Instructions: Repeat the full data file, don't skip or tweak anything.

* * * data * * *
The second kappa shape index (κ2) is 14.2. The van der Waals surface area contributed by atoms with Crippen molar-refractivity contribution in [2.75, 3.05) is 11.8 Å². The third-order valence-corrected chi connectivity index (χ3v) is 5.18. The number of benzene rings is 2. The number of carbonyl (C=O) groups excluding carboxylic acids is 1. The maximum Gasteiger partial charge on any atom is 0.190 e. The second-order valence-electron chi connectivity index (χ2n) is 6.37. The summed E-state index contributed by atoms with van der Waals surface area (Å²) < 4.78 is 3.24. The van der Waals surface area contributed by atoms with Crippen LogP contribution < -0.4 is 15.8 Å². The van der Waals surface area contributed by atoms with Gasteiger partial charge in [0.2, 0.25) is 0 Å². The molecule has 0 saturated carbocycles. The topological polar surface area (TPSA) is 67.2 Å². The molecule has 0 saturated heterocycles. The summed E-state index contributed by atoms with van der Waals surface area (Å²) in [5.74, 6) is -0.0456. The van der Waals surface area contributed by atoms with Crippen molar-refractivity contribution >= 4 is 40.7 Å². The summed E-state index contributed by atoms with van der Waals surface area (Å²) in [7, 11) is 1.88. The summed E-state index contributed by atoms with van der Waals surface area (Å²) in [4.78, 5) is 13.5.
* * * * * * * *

The second kappa shape index (κ2) is 14.2. The van der Waals surface area contributed by atoms with Crippen molar-refractivity contribution in [2.75, 3.05) is 11.8 Å². The third-order valence-corrected chi connectivity index (χ3v) is 5.18. The number of benzene rings is 2. The number of carbonyl (C=O) groups excluding carboxylic acids is 1. The maximum Gasteiger partial charge on any atom is 0.190 e. The second-order valence-electron chi connectivity index (χ2n) is 6.37. The summed E-state index contributed by atoms with van der Waals surface area (Å²) < 4.78 is 3.24. The van der Waals surface area contributed by atoms with Crippen LogP contribution < -0.4 is 15.8 Å². The van der Waals surface area contributed by atoms with Gasteiger partial charge in [0.2, 0.25) is 0 Å². The molecule has 0 saturated carbocycles. The topological polar surface area (TPSA) is 67.2 Å². The molecule has 0 saturated heterocycles. The summed E-state index contributed by atoms with van der Waals surface area (Å²) in [5.74, 6) is -0.0456. The van der Waals surface area contributed by atoms with Crippen molar-refractivity contribution >= 4 is 40.7 Å². The summed E-state index contributed by atoms with van der Waals surface area (Å²) in [7, 11) is 1.88. The summed E-state index contributed by atoms with van der Waals surface area (Å²) in [4.78, 5) is 13.5.